IT & TELECOMS: Eskom Hikes to Affect the Internet
Recent Gauteng Business News
Internet users and South African business owners, large and small, need to begin opening lines of communication with their respective ISPs in the wake of the 45 percent increase in electricity tariffs as suggested by Eskom.
Eskom has proposed a 45 percent increase in tariff rates per year over the next three years, says Rob Gilmour, MD of RSAWEB, and businesses, like your average ISP that depend on data centres, are going to feel the pinch more so than others.
“This, in turn, is going to affect their customers whether they’re ready to admit it or not. Anybody who is connected to the Internet, either at home or through work, will be affected by these hikes in some way or another and we think it’s time consumers started taking more of an interest in the IT that keeps them connected as well as in how electricity hikes affect it,” he says.
“Electricity or energy costs contribute significantly to data centre hosting costs, with half of every Rand spent on servers in South Africa going towards covering power costs,” he says. “Servers that run business applications, backup data and host local Web sites for businesses and those that manage email, browsing and data management for consumers, use large amounts of power, and a sharp rise in power costs will drive up the price of these services dramatically."
Put plainly, what this means is that when the chosen ISPs electricity costs go up, so too will subscription rates, bandwidth, surfing costs and the like.
“What most consumers don’t realise is that electricity hikes of this measure will most likely nullify any cost benefits they can expect over the next few years. In other words, what they’re saving through price cuts on broadband, for instance, may be negated as their ISPs are forced to cover the rising costs of electricity associated with managing their clients’ backend requirements. We might soon be faced with a country that has taken a proverbial six steps back.”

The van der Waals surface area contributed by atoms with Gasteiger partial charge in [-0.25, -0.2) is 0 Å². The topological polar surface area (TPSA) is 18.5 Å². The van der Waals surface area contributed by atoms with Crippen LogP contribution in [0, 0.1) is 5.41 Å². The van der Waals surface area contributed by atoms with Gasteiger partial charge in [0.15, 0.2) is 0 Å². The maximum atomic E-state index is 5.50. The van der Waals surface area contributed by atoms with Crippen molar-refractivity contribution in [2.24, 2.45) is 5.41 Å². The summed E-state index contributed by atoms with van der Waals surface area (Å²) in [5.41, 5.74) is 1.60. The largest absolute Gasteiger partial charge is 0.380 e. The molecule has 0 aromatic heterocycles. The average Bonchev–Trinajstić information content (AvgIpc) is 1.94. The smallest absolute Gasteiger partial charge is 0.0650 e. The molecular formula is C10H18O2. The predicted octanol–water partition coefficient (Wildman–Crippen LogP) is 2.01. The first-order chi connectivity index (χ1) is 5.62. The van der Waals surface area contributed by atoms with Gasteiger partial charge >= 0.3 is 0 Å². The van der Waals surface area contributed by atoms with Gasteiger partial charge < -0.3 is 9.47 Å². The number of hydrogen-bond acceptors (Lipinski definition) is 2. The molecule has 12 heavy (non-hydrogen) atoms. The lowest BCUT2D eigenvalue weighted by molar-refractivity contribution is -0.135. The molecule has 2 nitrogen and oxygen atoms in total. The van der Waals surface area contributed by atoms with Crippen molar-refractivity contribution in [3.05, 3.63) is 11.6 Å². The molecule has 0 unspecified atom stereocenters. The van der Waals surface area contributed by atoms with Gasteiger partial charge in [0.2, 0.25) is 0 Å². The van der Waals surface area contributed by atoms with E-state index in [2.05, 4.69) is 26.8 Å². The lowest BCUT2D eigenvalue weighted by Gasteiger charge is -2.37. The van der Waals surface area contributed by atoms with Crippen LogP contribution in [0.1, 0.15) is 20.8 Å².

According to Gilmour, the proposed hikes could cripple businesses that rely on legacy data centre solutions and he proposes that now is the time for users of this type of technology to properly investigate their ISP’s approach to IT in relation to electricity.
“Smart ISPs, are already deploying virtualisation and cloud computing solutions, which, according to studies, can reduce energy costs and consumption by up to 80 percent,” he says.
The benefits being realised by companies deploying these technologies today are numerous but will be most clearly felt when electricity costs skyrocket, he adds, saying it’ll be the smart consumer who choose the forward thinking ISP to manage his online presence.
“Get in touch with your service providers,” Gilmour urges consumers. “Ask them what they’re doing in preparation for the anticipated rise in costs and how their decisions are going to affect you. Find out whether they’re considering new technologies to circumvent these costs and if they aren’t, consider a change.”
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